St. Paul Arts Nonprofit Purchases First Home

The 27-year-old organization has always worked in the neighborhood where its new headquarters will be based, but — until now — has rented space elsewhere.

Artist rendering of the converted Springboard for the Arts building in St. Paul. (Credit: 4RM + ULA)

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Springboard for the Arts, which has spent the last 27 years promoting the role of art and artists in making vibrant cities, is buying its first permanent home, the St. Paul, Minn.–based nonprofit announced in a press release.

The $5.1 million project — including $1.5 million for the purchase of a former car dealership in St. Paul — will give Springboard a new headquarters along University Avenue, where the organization has been doing work for years. The building will also include an artist market and community and event space.

“We are excited to make this move because of the opportunity to increase access to Springboard’s growing resources, to hold space for neighborhood activity and community development and to find new ways to support artists making a living and a life,” Springboard Executive Director Laura Zabel said in a statement. “This opportunity is only possible because of the vital creative work and partnership of artists, neighbors and community organizations in Little Mekong, Frogtown, and Rondo and many others across the city and region.”

Springboard begins hosting workshops and markets in the space this month. Renovations start next year, and Springboard will move its offices by 2020.

Next City has previously reported on Springboard for the Arts’ earlier initiatives in “artist-driven development,” the idea that creative people are an essential part of building better communities. When University Avenue was torn up by construction of the city’s new light-rail line, for example, Springboard gave grants to local artists to encourage people to visit the businesses that remained open during the chaos. The organization has also held pop-ups to encourage people to think about their health differently, started a database that allows neighborhoods and businesses to rent artist-made, interactive tools, and developed national models for artist-driven development.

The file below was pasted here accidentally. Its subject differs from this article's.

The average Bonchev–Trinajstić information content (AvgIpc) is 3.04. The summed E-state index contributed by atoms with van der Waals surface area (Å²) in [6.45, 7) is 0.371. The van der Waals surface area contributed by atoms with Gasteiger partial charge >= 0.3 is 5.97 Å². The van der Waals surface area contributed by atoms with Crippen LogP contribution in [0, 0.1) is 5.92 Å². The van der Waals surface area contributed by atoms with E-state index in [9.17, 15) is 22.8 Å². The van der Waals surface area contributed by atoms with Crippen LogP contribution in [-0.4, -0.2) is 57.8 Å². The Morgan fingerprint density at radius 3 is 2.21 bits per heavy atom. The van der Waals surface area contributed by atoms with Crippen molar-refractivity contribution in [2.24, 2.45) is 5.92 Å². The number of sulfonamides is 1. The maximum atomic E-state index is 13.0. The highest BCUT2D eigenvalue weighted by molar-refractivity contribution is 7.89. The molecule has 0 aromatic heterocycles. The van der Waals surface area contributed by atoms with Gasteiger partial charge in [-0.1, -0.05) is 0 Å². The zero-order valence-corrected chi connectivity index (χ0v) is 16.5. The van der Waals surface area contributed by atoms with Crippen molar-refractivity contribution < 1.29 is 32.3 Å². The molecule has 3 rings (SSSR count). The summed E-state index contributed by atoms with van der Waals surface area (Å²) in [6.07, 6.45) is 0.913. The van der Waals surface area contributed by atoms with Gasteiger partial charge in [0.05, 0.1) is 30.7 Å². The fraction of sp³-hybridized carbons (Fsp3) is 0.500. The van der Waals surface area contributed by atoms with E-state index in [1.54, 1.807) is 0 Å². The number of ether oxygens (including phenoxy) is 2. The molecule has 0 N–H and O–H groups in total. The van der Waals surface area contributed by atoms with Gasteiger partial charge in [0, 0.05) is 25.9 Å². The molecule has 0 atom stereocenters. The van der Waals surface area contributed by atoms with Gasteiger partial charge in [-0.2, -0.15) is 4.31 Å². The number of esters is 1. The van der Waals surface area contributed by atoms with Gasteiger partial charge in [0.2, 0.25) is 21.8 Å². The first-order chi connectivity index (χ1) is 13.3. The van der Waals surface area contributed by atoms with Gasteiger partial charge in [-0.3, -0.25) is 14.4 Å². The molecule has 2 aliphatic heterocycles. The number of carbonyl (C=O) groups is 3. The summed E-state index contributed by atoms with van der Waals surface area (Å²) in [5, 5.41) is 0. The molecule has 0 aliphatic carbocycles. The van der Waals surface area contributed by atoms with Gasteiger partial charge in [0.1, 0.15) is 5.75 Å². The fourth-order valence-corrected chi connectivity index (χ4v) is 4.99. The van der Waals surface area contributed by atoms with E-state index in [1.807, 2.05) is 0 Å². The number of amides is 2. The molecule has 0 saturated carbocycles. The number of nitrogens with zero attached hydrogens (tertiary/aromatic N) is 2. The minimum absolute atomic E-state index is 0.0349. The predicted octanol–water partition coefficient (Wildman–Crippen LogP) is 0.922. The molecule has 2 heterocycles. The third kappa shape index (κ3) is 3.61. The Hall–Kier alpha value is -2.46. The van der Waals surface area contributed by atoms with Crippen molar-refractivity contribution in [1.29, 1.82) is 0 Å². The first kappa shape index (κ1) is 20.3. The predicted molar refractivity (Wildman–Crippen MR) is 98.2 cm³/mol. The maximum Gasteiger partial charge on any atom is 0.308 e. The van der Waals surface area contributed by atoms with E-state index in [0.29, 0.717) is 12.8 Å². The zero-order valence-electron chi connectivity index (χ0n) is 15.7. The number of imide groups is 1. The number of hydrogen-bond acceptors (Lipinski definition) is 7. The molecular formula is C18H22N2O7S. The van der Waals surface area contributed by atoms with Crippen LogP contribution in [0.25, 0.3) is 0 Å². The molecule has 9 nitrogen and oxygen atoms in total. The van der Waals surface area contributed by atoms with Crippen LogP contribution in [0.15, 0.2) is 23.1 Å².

Springboard even once hosted a party in the parking lot of the building it just purchased.

“Ever since then, every time I drove by, I thought, ‘I love that space,’ ” Zabel told the Star-Tribune.

Springboard has rented space in St. Paul’s Lowertown neighborhood since its inception, but when the nonprofit’s board voted to look for a permanent space, Zabel immediately thought of the car dealership at 262 University Avenue. It wasn’t for sale, until it was—Springboard had almost purchased a different building, and when that fell through, Zabel Googled “262 University Avenue” on a whim. There it was. The organization purchased first, planning to fundraise next.

Local architecture firm 4RM+ULA will do the work of converting the building into the space Zabel and the other Springboard staffers and supporters envision. That includes having the garage doors of the old dealership open into an artist’s market, and a rooftop event space with views of the State Capitol.

One thing Springboard is doing with the space that seems counterintuitive? Keeping the auto dealership’s parking lot. “You would be hard pressed to find an urban planner who would think it’s a good idea to put a 50-car parking lot here,” Zabel told the Star-Tribune. “But what if, accidentally, that preserved this open space?”

And in fact, in August, the parking lot will host the Little Mekong Night Market, a community event modeled on the night markets of Southeast Asia, going into its 5th year.

Springboard has also wasted no time in turning the building into an arts headquarters: It’s already put out an RFP for artists to decorate the building’s many windows.

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Rachel Kaufman is Next City's senior editor, responsible for our daily journalism. She was a longtime Next City freelance writer and editor before coming on staff full-time. She has covered transportation, sustainability, science and tech. Her writing has appeared in Inc., National Geographic News, Scientific American and other outlets.

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Tags: arts and culturest. paul

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